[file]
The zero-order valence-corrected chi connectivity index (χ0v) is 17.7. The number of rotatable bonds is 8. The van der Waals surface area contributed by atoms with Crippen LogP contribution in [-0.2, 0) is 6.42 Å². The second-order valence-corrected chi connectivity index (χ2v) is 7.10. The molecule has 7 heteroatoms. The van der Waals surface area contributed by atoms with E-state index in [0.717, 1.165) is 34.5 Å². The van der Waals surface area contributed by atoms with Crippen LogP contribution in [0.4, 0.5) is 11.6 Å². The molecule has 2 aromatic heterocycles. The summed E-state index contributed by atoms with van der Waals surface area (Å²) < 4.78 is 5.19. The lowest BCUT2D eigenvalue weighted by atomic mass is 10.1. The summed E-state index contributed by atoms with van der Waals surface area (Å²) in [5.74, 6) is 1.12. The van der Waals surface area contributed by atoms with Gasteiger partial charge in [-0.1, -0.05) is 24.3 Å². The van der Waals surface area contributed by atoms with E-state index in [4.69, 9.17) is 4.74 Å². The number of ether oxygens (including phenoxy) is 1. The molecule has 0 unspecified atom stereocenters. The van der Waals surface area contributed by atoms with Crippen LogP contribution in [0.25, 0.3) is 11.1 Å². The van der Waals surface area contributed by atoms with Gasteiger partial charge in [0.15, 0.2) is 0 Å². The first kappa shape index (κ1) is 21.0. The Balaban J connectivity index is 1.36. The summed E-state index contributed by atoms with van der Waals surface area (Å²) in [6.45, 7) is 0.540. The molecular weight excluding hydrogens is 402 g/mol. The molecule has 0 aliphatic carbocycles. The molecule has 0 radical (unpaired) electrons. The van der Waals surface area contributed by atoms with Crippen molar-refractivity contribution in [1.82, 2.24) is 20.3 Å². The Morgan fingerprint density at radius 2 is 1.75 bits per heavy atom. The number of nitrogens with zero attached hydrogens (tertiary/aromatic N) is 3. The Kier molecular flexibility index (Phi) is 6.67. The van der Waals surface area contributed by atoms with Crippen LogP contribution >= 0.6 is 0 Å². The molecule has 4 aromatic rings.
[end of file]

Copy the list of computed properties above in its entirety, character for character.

The zero-order valence-corrected chi connectivity index (χ0v) is 17.7. The number of rotatable bonds is 8. The van der Waals surface area contributed by atoms with Crippen LogP contribution in [-0.2, 0) is 6.42 Å². The second-order valence-corrected chi connectivity index (χ2v) is 7.10. The molecule has 7 heteroatoms. The van der Waals surface area contributed by atoms with E-state index in [0.717, 1.165) is 34.5 Å². The van der Waals surface area contributed by atoms with Crippen LogP contribution in [0.4, 0.5) is 11.6 Å². The molecule has 2 aromatic heterocycles. The summed E-state index contributed by atoms with van der Waals surface area (Å²) < 4.78 is 5.19. The lowest BCUT2D eigenvalue weighted by atomic mass is 10.1. The summed E-state index contributed by atoms with van der Waals surface area (Å²) in [5.74, 6) is 1.12. The van der Waals surface area contributed by atoms with Gasteiger partial charge in [-0.1, -0.05) is 24.3 Å². The van der Waals surface area contributed by atoms with E-state index in [4.69, 9.17) is 4.74 Å². The number of ether oxygens (including phenoxy) is 1. The molecule has 0 unspecified atom stereocenters. The van der Waals surface area contributed by atoms with Crippen LogP contribution in [0.25, 0.3) is 11.1 Å². The van der Waals surface area contributed by atoms with Gasteiger partial charge in [0.15, 0.2) is 0 Å². The first kappa shape index (κ1) is 21.0. The Balaban J connectivity index is 1.36. The summed E-state index contributed by atoms with van der Waals surface area (Å²) in [6.45, 7) is 0.540. The molecular weight excluding hydrogens is 402 g/mol. The molecule has 0 aliphatic carbocycles. The molecule has 0 radical (unpaired) electrons. The van der Waals surface area contributed by atoms with Crippen molar-refractivity contribution in [1.82, 2.24) is 20.3 Å². The Morgan fingerprint density at radius 2 is 1.75 bits per heavy atom. The number of nitrogens with zero attached hydrogens (tertiary/aromatic N) is 3. The Kier molecular flexibility index (Phi) is 6.67. The van der Waals surface area contributed by atoms with Crippen LogP contribution >= 0.6 is 0 Å². The molecule has 4 aromatic rings.